Atlanta’s Midtown Music Festival canceled, reportedly over Georgia gun laws

Although the organizers did not cite a reason for canceling the festival, various media outlets citing industry and festival sources said the cancellation was due to a recent interpretation of Georgia’s firearms law, which allows firearms in public spaces, including parks.

Weapons and explosives of any kind are prohibited at the festival, according to its website. Gun rights advocates had mounted a lobbying campaign against the stance, questioning the festival’s ability to restrict guns since Georgia allows guns to be carried in parks.

Sources with knowledge of operator Live Nation’s cancellation decision who spoke to Rolling Stone cited Georgia’s gun laws as the reason.

Georgia Gun attorney Phil Evans told CNN he emailed festival organizers in May, informing them of Georgia gun laws and a case before the Supreme Court of Georgia regarding firearms in which he was party. Evans said he also asked the city of Atlanta to deny Live Nation a permit for Music Midtown, given the festival’s gun ban.

In the email dated May 13, Evans asked the city to deny the permit “because they have publicly stated their intent to violate established state law.”

“The City of Atlanta should follow and enforce state law when dealing with entities that use property owned by taxpayers who wish to make money from such use, or even otherwise” , indicates the email.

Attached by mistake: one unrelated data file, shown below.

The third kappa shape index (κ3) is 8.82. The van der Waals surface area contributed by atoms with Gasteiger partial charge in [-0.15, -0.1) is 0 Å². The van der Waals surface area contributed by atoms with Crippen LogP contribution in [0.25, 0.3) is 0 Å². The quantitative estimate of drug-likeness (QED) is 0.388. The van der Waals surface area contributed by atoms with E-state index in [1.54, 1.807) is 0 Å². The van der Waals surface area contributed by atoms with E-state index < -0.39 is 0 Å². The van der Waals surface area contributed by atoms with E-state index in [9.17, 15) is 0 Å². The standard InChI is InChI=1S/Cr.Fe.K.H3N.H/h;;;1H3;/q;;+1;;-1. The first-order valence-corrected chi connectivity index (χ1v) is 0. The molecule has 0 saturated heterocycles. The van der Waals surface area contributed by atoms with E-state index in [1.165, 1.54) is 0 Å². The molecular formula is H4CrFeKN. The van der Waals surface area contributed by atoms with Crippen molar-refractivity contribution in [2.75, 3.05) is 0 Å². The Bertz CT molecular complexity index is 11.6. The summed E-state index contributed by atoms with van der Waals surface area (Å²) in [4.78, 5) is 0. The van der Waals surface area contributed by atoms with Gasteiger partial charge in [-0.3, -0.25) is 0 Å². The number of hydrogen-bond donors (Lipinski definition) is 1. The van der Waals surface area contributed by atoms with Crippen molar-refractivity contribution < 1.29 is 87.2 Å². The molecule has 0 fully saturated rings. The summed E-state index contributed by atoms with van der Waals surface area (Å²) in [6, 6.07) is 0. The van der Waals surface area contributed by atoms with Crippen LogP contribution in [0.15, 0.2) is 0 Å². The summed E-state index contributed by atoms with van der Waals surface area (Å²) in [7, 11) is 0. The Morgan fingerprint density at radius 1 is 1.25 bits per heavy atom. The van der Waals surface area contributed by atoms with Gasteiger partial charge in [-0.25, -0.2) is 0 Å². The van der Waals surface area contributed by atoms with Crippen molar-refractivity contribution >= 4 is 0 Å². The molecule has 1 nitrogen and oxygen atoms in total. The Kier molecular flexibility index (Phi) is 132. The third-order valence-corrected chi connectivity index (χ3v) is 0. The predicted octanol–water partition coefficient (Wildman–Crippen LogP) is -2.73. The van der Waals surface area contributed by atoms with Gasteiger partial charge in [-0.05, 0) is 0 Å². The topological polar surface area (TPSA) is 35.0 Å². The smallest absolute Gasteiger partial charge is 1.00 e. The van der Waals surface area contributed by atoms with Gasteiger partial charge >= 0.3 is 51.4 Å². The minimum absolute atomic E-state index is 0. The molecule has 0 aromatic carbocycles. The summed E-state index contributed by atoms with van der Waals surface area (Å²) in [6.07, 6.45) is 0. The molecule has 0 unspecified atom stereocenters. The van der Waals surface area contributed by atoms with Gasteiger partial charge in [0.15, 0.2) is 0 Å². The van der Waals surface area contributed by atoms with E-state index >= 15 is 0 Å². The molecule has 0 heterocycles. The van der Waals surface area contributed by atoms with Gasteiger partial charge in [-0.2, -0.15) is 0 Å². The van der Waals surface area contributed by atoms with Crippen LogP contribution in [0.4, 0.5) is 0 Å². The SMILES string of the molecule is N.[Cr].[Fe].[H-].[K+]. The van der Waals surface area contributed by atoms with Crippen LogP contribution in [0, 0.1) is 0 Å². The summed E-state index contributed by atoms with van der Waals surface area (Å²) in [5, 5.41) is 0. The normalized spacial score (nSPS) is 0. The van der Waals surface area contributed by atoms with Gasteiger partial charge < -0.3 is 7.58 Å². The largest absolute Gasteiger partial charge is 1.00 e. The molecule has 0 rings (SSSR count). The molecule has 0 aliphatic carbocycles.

The event scheduled for September 17-18 at Piedmont Park has been canceled “due to circumstances beyond our control,” the organizer’s tweet read.

The music festival was to feature a “diverse lineup of over 30 artists across 4 stages,” including My Chemical Romance, Future, Jack White and Fall Out Boy, among others, according to the festival’s website.

“We were looking forward to reuniting in September and hope that we can enjoy the festival together again soon,” organizers said.

Last year’s festival drew some 50,000 people and featured performances by Miley Cyrus, the Jonas Brothers and Maroon 5, according to the Atlanta Journal Constitution.

Atlanta City Council President Doug Shipman said it was a “sad day” after the announcement of the cancellation.

“Public policy has real impacts and, in this case, economic and social implications on a great tradition,” Shipman tweeted.

Ticket refunds will be processed automatically within the next 24 hours, organizers said.

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